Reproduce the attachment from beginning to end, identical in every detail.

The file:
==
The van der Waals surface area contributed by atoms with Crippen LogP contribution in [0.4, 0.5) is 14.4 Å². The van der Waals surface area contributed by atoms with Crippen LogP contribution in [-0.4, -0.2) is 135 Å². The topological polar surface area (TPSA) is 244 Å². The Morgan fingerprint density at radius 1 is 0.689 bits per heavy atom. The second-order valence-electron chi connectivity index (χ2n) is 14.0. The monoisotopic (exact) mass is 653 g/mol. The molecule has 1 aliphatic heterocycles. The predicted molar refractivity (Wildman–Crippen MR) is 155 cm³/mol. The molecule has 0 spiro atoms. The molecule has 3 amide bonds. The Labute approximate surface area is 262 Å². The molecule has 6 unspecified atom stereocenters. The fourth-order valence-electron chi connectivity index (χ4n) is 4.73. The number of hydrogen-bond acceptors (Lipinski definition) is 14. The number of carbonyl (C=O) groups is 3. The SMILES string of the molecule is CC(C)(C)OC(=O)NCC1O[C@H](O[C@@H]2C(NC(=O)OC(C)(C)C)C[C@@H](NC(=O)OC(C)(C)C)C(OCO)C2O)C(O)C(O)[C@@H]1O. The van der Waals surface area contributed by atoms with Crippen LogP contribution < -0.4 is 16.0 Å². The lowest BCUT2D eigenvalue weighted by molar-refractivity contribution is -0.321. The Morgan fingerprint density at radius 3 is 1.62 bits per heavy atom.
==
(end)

The van der Waals surface area contributed by atoms with Crippen LogP contribution in [0.4, 0.5) is 14.4 Å². The van der Waals surface area contributed by atoms with Crippen LogP contribution in [-0.4, -0.2) is 135 Å². The topological polar surface area (TPSA) is 244 Å². The Morgan fingerprint density at radius 1 is 0.689 bits per heavy atom. The second-order valence-electron chi connectivity index (χ2n) is 14.0. The monoisotopic (exact) mass is 653 g/mol. The molecule has 1 aliphatic heterocycles. The predicted molar refractivity (Wildman–Crippen MR) is 155 cm³/mol. The molecule has 0 spiro atoms. The molecule has 3 amide bonds. The Labute approximate surface area is 262 Å². The molecule has 6 unspecified atom stereocenters. The fourth-order valence-electron chi connectivity index (χ4n) is 4.73. The number of hydrogen-bond acceptors (Lipinski definition) is 14. The number of carbonyl (C=O) groups is 3. The SMILES string of the molecule is CC(C)(C)OC(=O)NCC1O[C@H](O[C@@H]2C(NC(=O)OC(C)(C)C)C[C@@H](NC(=O)OC(C)(C)C)C(OCO)C2O)C(O)C(O)[C@@H]1O. The van der Waals surface area contributed by atoms with Crippen LogP contribution < -0.4 is 16.0 Å². The lowest BCUT2D eigenvalue weighted by molar-refractivity contribution is -0.321. The Morgan fingerprint density at radius 3 is 1.62 bits per heavy atom.